The recommended contact point on the reduction zone of a die should be 75% to 100% of the wire diameter. The bearing (or land) of a die is downstream of the drawing cone, and although it plays no part in the prior reduction in area of the wire, it does help to preserve the wire size. A bearing surface that is too large will increase the drawing stress because of friction.
This course presents a classification of wire breaks from a perspective that compares material defects to process-related problems. Rod defects will include both casting and rolling issues such as internal voids, foreign contaminants, rolled-in scale, hot cracks, and surface porosity. The effects of wiredrawing speed and lubrication will be discussed with respect to generation of fines, shaving, galling, and other surface defects.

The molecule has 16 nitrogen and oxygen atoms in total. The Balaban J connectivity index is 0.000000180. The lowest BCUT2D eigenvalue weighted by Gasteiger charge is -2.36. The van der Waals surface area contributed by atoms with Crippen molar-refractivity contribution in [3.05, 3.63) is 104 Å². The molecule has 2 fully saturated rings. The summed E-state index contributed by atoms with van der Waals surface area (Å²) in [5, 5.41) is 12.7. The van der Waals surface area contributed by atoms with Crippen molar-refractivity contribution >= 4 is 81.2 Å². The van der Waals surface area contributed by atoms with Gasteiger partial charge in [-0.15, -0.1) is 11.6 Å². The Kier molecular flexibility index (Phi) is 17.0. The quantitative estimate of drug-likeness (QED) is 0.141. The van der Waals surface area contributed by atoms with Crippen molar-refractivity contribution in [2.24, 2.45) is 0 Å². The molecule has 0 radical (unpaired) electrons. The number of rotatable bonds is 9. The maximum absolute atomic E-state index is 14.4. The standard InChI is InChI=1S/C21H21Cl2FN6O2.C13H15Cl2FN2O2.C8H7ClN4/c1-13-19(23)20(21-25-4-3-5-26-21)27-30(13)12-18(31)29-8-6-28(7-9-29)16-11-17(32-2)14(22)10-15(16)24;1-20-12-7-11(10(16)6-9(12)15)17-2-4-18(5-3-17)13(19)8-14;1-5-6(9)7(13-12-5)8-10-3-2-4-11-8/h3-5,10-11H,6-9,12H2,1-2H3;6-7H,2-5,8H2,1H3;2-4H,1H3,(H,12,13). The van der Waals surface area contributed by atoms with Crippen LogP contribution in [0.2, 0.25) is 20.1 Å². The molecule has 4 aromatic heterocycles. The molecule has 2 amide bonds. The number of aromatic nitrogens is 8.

Misalignment is one of the biggest problems that exists in drawing of copper wire and other metals and alloys, and one of the worst places is the rod breakdown machines.